Man on Death Row for 25 Years Walks Free After Experts Recant Testimony

Vicente Benavides spent nearly 25 years on California’s death row.
California Department of Corrections and Rehabilitation

A man who spent nearly 25 years on California’s death row has walked free in the rape and killing of his girlfriend’s toddler daughter after it was found that there was no evidence a sexual assault had even occurred. 

Vicente Benavides, 68, was supposed to be babysitting his girlfriend’s 21-month-old daughter, Consuelo Verdugo, while her mother was at work on Nov. 17, 1991. 

He told police he lost track of the child, and eventually found her outside. 

Benavides and Consuelo’s mother rushed her to a local hospital, saying Consuelo had been running after her older sister when she hit her head on a door. 

Doctors repeatedly tried to insert a catheter into the little girl, but each attempt was unsuccessful. 

Consuelo’s condition worsened, and a week after she had been brought to the hospital, she died.

A forensic pathologist said Consuelo died from injuries indicative of being sodomized.

Benavides was arrested and charged with felony murder, rape, sodomy and lewd conduct. 

Several doctors testified that the girl’s injuries were caused by sexual assault, and Benavides was found guilty of the charges against him. He was sentenced to death. 

But nearly all the doctors who testified that Consuelo was sexually assaulted later recanted, saying they hadn’t seen Consuelo’s full medical records that showed the injuries to her genitals and other areas may have been caused by her medical treatment.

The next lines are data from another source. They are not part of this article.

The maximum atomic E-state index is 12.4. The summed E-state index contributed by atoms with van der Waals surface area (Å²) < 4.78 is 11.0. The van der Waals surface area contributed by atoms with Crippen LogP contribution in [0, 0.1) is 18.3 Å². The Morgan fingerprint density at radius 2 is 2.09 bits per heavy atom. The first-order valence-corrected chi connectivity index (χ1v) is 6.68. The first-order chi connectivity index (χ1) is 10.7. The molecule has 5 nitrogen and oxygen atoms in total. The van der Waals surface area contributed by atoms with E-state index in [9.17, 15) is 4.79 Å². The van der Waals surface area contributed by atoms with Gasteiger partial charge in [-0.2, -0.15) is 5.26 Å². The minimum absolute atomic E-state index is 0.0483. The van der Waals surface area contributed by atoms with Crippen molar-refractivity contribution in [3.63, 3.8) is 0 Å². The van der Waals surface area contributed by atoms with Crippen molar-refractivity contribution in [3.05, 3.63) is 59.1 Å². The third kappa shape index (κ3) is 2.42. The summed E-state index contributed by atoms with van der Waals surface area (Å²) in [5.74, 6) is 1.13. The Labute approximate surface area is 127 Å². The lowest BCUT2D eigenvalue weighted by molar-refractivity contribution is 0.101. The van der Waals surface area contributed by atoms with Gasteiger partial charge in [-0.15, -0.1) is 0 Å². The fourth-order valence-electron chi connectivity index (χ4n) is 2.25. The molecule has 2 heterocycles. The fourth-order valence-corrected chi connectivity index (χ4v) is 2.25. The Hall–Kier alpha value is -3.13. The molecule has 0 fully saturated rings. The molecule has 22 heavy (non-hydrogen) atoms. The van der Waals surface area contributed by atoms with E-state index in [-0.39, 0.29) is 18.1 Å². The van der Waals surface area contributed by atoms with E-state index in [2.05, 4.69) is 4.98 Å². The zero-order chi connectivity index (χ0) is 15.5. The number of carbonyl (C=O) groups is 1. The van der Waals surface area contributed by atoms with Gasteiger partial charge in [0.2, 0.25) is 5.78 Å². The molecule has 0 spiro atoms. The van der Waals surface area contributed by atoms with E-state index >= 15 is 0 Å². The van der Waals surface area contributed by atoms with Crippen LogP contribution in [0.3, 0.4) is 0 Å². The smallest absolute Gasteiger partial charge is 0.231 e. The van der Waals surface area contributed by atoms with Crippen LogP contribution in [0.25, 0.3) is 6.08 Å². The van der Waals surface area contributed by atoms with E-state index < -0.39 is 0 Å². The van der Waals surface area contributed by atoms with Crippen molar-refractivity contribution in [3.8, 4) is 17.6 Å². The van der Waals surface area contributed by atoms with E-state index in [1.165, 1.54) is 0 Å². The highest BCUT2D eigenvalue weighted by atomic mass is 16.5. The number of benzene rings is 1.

"Her injuries can instead by attributed to medical intervention, including repeated failed efforts to insert a catheter... rectal temperature taking, use of paralytic medication and physical examination," according to the California Supreme Court's ruling. 

There was no evidence when she was first hospitalized that Consuelo was sexually assaulted, officials said. 

Several doctors also noted the purported cause of death was "anatomically impossible," since the organs typically injured in a sexual assault were unharmed.

"[W]e never had any concern that Consuelo had been the victim of any type of sexual assault," one of the little girl’s nurses went on to say. 

In the state’s Supreme Court ruling, it was noted that a forensic pathology expert interviewed by the deputy attorney general said she was "embarrassed about the pathologist because what he says isn’t even... anatomically possible. She elaborated, 'I'm embarrassed that... a pathologist didn’t know better, didn’t know anatomy better.'"

Evidence suggested Conseulo may have actually been hit by a car, officials said.

"The receiving charge nurse noted Consuelo had ‘blown pupils,’ often seen incident to blunt force trauma from an auto accident," the state Supreme Court's ruling said.

The state Supreme Court ruled last month that incorrect medical testimony was presented at Benavides’ trial, and on Thursday, a judge ordered him released from San Quentin State Prison.

Benavides was the 162nd person on death row in the U.S. to be exonerated since 1973, according to the Innocence Project, which helped secure his freedom.

Kern County District Attorney Lisa Green said she will not retry Benavides. 

"Upon an objective review of the facts, there is insufficient evidence to establish guilt beyond a reasonable doubt," she said in a statement.

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